Lets build a JS-Framework from Scratch


In 2011 we decided to build our own JS-framework, WIDGET-JS. I would probably not have done that today with all options available.

But it is not that complicated to do and it would be interesting to re-do it in ES6/ES20015. Let´s reimplement the core of Widget-JS for fun!

We want to be able to write code like this:

html.h2('Todo')
html.ul(
  todos.map(todo => html.li(
    html.checkbox({ 
      checked : todo.isDone(), 
      click: () => todo.complete() }),
    html.span(todo.description())
  )
)

My post is more or less a transcript on how to get to this result: https://gist.github.com/henrikwallstrom/12669c3865c9b90f07b3.

ES6/ES2015

ES20015 features we will use:

  • Let declarations for block scoped variables. let x = {}

  • Destructuring assignment for eg. assignments let { width, height } = getDimensions() and function parameters function fun({name, age})

  • Spread syntax for functions that take multiple arguments when we have eg. an array. fun(...someArray);

  • Rest parameters for variable number of arguments to functions. function fun(id, …args) {}

  • Arrow functions (a, b) => a + b

We will not use the new class syntax mainly because of personal taste and that it still have issues with how “this” is bound. Instead we will use factory functions and closures. If you are interested in why people consider the new classes bad go to eg. https://github.com/joshburgess/not-awesome-es6-classes

Rendering DSL

Lets start with a htmlBuilder. Maybe it should be named domBuilder since we will not generate HTML. We will append DOM elements.

const htmlBuilder = (rootElement) => {
 let that = {};
 
 that.tag = (tagName) => {
    var tag = createElement(tagName);
    rootElement.appendChild(tag);
 };
 
 let createElement = (tagName) => 
    document.createElement(tagName);
 
 return Object.freeze(that); 
};

Our builder take a rootElement as argument and appends child nodes to it from tag names. Now we can create tags like this:

let html = htmlBuilder(document.querySelector(BODY))
html.tag(HR);
html.tag(BR);

Wohoo!! We can create horizontal rulers, forced line-breaks and tags that don’t need children or attributes. Maybe not that awesome? We need to be able to nest elements:

html.tag(H1, 
  html.tag(span, Hello), 
   world
);

Let’s create a htmlTag for that. Our `htmlTag? will wrap a DOM element and expose methods to append children or mutate the element.

const htmlTag = (element) => {
 let that = {};
 
 that.element = () => element;
 
 that.appendTag = (aTag) => {
   appendToElement(aTag.element());
   return that;
 }
  
 that.appendToTag = (aTag) => aTag.appendTag(that);
 
 that.append = (children) => {
   for(var obj of children) {
     append(obj);
   } 
   return that;
 };

 let append = (object) => {
   if (typeof object === string) {
      appendString(object);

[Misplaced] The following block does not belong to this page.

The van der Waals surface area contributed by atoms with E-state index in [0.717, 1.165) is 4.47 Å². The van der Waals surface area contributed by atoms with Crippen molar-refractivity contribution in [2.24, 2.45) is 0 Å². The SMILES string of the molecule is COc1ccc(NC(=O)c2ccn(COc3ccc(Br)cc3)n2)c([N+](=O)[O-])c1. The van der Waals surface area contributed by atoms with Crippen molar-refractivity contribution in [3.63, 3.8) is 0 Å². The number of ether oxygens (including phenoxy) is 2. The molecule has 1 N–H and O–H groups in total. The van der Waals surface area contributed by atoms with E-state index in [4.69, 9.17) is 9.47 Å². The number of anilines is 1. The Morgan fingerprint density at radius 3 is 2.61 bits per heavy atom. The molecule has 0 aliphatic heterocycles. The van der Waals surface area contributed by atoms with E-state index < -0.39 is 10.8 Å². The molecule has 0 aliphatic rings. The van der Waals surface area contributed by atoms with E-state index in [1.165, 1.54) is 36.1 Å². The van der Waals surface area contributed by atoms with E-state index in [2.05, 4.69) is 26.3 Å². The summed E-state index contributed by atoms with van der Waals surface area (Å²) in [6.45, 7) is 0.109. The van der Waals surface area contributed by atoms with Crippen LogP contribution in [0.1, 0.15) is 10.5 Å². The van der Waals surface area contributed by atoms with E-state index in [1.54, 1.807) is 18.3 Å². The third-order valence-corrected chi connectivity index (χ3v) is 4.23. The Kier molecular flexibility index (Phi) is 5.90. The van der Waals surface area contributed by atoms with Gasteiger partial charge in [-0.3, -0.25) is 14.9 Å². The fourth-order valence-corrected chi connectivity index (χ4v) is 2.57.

} else if (typeof object === object &&
     object.appendToTag) {
     object.appendToTag(that); // double dispatch
   } else {
     appendToElement(object);
   } 
 };
 
 let appendString = (str) =>
   element.appendChild(document.createTextNode(str));
 
 let appendToElement = (childElement) => {
   if (element.canHaveChildren !== false) {
     element.appendChild(childElement);
   } else {
     element.text = element.text + childElement.innerHTML;
   }
 }
 
 return Object.freeze(that);
};

We now have a tag that we can append text, elements and other tags on. Also anything that implements the appendToTag interface. Let’s update our builder to use tags:

const htmlBuilder = (rootElement) => {
 let that = {};
 
 let root = htmlTag(rootElement);
 
 that.tag = (tagName, children) => {
   var tag = htmlTag(createElement(tagName));
   tag.append(children)
   root.append(tag);
   return tag;
 }
 
 let createElement = (tagName) => 
    document.createElement(tagName);
 
 return Object.freeze(that); 
};

We can now nest tags:

html.tag(H1, 
  html.tag(span, Hello), 
   world
);

It is starting to look like our rendering DSL. But we want to write html.h1() instead of html.tag(‘h1’). So lets define all the common tags:

const tags = ('a abbr acronym address area wbr' +
 ... all the other tags 
).split(' ');

And add them to our builder:

const htmlBuilder = (rootElement) => {
 ....
 tags.forEach(tagName => {
   that[tagName] = (children) => 
    that.tag(tagName, children);
 });
 ... 
};

And now we have our Rendering DSL.

html.h1(
  html.span(Hello), 
   world
);

But we need to be able to add attributes, eg. by allowing an object with key/values to be passed as an argument like this:

html.h1(
  html.span({style: background-color: yellow},Hello),
   world
);

We can do that by assuming an object without appendToTag to hold attributes:

} else if (typeof object === object) {
  that.attr(object); // assume attributes if none of above
} else {

And add a that.attr that set attributes for all key/value-pairs: